Ozone Layer Loss In The Arctic May Be A Record (But Don't Panic)
    By News Staff | March 14th 2011 12:37 PM | 6 comments | Print | E-mail | Track Comments
    Low temperatures in the Arctic 'ozone layer' have recently initiated massive ozone depletion, which means the Arctic could experience a record loss of this trace gas that protects the Earth's surface against ultraviolet radiation from the sun. The result has been found by a measurement network of over 30 ozone sounding stations spread all over the Arctic and Subarctic.

    In the long term the ozone layer will recover thanks to extensive environmental policy measures enacted decades ago for its protection. This winter's likely record-breaking ozone loss does not alter this expectation.

    Our atmosphere has five layers; the troposphere, the stratosphere, the mesosphere, the thermosphere, and the exosphere.   The so-called ozone layer is in the stratosphere at an altitude of 20-30 kilometers. As you might infer, the ozone layer has high levels of ozone, which is due to interaction between oxygen molecules (composed of two oxygen atoms) and ultraviolet light.   Ozone is able to absorb harmful ultraviolet radiation, wavelengths between 290-320 nanometers.   

    Ozone is lost in three ways:  Volcanic eruptions in a small sense (5%), other natural occurrences (20%), but the bulk of the ozone breakdown happens when anthropogenic chlorofluorocarbons (CFCs) are turned into aggressive, ozone destroying substances - an effect made worse during exposure to extremely cold conditions.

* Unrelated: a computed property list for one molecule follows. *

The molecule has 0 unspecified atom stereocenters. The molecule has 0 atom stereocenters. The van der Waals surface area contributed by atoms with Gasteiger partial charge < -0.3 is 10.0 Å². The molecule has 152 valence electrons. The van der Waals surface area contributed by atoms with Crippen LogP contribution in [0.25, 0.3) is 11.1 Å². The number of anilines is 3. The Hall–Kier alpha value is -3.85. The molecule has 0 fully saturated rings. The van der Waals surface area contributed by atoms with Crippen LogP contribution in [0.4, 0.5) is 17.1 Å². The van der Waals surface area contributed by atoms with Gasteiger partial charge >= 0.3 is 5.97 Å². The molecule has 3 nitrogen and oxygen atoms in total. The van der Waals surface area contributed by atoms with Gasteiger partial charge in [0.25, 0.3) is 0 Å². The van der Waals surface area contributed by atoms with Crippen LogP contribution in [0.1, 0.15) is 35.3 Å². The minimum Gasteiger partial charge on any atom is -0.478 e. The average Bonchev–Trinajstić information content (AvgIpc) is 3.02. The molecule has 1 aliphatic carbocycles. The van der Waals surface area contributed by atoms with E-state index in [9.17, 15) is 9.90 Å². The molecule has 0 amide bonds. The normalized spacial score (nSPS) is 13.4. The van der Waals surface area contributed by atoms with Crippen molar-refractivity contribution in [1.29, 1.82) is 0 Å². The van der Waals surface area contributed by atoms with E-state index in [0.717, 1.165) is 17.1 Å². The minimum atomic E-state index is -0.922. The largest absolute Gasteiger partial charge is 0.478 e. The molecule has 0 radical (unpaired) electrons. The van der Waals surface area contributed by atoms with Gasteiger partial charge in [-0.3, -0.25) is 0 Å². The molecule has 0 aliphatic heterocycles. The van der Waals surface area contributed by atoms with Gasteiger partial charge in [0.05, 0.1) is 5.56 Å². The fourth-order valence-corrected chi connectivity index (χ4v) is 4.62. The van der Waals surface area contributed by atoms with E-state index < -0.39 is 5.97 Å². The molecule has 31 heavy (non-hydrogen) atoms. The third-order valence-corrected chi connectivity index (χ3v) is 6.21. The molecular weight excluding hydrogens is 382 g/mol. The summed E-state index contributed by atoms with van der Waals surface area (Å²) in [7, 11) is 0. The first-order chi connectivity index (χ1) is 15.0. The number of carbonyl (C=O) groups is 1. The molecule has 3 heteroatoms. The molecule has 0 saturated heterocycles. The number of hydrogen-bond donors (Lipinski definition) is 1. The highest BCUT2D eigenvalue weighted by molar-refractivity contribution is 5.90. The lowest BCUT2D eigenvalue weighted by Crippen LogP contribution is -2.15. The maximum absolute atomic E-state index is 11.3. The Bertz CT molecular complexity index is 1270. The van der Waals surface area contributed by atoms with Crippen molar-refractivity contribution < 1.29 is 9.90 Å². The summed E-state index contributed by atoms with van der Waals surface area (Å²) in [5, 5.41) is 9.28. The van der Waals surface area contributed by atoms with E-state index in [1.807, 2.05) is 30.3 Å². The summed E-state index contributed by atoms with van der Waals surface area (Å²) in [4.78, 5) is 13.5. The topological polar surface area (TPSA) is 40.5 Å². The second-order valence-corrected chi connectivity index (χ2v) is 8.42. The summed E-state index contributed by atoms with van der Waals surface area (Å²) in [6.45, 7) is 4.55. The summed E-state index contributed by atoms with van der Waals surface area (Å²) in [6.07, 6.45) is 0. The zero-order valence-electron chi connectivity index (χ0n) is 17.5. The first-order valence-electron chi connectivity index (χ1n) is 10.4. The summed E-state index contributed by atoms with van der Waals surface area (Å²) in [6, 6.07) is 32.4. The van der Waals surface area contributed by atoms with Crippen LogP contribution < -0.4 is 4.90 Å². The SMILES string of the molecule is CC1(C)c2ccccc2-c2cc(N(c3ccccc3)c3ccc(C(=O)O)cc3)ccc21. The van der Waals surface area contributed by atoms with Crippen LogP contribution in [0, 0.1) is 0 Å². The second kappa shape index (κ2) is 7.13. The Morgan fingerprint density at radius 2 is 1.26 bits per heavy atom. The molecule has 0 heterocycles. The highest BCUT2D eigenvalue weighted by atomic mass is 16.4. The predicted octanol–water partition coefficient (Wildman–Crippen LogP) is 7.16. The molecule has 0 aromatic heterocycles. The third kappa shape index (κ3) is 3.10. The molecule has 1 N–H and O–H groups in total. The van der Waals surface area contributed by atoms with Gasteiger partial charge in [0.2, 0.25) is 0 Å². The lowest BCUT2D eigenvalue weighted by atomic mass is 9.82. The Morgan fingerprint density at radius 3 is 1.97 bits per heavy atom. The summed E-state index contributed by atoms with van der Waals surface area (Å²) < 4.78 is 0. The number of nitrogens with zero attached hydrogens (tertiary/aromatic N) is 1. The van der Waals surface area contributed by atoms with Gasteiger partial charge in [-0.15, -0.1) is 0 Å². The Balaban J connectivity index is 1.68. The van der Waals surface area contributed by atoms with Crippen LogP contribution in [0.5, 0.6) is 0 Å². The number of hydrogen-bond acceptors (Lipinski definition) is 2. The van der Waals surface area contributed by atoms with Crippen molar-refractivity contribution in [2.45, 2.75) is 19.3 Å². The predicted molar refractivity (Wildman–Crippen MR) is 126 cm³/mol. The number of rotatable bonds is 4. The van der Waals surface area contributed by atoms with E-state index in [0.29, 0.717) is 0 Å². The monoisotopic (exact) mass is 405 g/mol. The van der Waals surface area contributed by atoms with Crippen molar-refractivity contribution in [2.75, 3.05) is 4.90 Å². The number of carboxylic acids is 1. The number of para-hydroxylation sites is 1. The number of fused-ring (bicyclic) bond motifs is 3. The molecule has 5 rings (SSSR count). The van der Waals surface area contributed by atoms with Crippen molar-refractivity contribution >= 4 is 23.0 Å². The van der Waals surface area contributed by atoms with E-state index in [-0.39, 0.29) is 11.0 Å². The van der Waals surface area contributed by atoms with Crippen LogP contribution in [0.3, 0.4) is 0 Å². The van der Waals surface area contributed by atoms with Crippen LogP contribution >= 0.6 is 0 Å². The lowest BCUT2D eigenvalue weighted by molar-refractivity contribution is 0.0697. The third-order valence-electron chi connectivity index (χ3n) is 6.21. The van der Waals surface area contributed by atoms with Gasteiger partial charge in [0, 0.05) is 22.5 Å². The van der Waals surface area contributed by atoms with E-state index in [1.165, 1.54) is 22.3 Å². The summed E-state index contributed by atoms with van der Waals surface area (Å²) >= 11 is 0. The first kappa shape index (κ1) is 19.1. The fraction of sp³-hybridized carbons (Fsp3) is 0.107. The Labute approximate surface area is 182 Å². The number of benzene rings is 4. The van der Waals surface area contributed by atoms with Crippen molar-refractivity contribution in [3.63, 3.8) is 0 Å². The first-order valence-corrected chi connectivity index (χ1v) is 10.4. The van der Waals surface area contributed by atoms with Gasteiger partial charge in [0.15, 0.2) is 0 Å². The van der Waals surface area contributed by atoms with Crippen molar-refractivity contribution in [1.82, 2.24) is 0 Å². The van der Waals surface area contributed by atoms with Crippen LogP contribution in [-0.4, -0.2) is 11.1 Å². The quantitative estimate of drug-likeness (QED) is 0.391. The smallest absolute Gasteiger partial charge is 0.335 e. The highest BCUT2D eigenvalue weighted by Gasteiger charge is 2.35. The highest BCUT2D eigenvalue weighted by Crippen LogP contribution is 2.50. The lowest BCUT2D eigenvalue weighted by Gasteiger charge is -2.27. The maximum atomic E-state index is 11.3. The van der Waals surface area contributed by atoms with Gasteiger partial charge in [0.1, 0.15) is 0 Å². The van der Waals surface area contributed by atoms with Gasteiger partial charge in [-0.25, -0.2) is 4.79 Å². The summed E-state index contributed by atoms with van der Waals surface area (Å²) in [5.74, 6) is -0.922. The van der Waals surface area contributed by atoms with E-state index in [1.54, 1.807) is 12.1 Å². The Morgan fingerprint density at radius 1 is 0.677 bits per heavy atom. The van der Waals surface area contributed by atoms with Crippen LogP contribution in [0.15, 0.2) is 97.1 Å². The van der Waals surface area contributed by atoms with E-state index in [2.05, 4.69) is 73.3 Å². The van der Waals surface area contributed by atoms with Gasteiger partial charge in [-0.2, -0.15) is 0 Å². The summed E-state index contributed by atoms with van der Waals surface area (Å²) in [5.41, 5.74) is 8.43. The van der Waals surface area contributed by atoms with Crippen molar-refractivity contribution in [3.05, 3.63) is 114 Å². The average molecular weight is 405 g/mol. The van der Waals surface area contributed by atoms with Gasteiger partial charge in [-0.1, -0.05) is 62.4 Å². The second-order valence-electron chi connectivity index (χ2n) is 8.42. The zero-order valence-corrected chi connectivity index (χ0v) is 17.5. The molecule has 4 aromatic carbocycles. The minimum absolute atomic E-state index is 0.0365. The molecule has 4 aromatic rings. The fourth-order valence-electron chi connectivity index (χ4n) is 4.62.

For several years climate scientists have pointed to a connection between ozone loss and climate change, and particularly to the fact that in the Arctic stratosphere where the ozone layer is, the coldest winters seem to have been getting colder and are leading to larger ozone losses, though "the complicated details of the interactions between the ozone layer and climate change haven't been completely understood yet and are the subject of current research projects," explains Alfred Wegener Institute climate researcher Markus Rex. "The current winter is a continuation of this development, which may indeed be connected to global warming."

    The Dobson Unit - how ozone is measured

    A Dobson Unit is a measurement of how thick the ozone layer would be if it were compressed into a single layer at zero degrees Celsius with one unit of atmospheric pressure acting on it (standard temperature and pressure - STP).   One Dobson Unit (DU) is defined as .01 mm thickness at standard temperature and pressure.  This graphic from the University of Michigan shows a column of air over Labrador, Canada. Since the ozone layer over this area would form a 3 mm thick slab, the measurement of the ozone over Labrador is 300 DU.

    dobosn unit how the ozone layer is measured

    As stated before, this loss is not a reason to panic, though primarily because environmental changes were made before the situation was critical.

    "By virtue of the long-term effect of the Montreal Protocol, significant ozone destruction will no longer occur during the second half of this century," explains Rex. The Montreal Protocol is an international treaty adopted under the UN umbrella in 1987 to protect the ozone layer and for all practical purposes bans the production of ozone-depleting chlorofluorocarbons (CFCs) worldwide today.